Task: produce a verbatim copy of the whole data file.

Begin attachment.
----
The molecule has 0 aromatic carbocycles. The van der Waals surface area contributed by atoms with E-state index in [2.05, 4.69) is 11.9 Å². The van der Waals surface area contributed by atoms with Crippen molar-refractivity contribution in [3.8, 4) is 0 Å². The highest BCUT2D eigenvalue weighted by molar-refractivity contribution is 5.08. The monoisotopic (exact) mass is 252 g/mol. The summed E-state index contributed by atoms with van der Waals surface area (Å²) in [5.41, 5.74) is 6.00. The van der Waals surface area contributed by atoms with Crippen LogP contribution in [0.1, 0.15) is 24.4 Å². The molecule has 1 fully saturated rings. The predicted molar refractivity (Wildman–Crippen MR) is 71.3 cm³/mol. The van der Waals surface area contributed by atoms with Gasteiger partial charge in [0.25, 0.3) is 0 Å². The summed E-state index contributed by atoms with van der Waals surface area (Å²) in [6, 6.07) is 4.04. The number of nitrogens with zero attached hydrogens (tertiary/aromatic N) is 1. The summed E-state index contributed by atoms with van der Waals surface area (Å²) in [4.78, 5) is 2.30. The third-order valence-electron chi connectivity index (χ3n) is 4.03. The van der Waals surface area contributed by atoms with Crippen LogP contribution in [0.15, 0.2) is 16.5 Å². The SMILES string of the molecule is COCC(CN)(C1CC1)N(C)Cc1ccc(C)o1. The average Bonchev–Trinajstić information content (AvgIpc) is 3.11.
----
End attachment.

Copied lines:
The molecule has 0 aromatic carbocycles. The van der Waals surface area contributed by atoms with E-state index in [2.05, 4.69) is 11.9 Å². The van der Waals surface area contributed by atoms with Crippen molar-refractivity contribution in [3.8, 4) is 0 Å². The highest BCUT2D eigenvalue weighted by molar-refractivity contribution is 5.08. The monoisotopic (exact) mass is 252 g/mol. The summed E-state index contributed by atoms with van der Waals surface area (Å²) in [5.41, 5.74) is 6.00. The van der Waals surface area contributed by atoms with Crippen LogP contribution in [0.1, 0.15) is 24.4 Å². The molecule has 1 fully saturated rings. The predicted molar refractivity (Wildman–Crippen MR) is 71.3 cm³/mol. The van der Waals surface area contributed by atoms with Gasteiger partial charge in [0.25, 0.3) is 0 Å². The summed E-state index contributed by atoms with van der Waals surface area (Å²) in [6, 6.07) is 4.04. The number of nitrogens with zero attached hydrogens (tertiary/aromatic N) is 1. The summed E-state index contributed by atoms with van der Waals surface area (Å²) in [4.78, 5) is 2.30. The third-order valence-electron chi connectivity index (χ3n) is 4.03. The van der Waals surface area contributed by atoms with Crippen LogP contribution in [0.15, 0.2) is 16.5 Å². The SMILES string of the molecule is COCC(CN)(C1CC1)N(C)Cc1ccc(C)o1. The average Bonchev–Trinajstić information content (AvgIpc) is 3.11.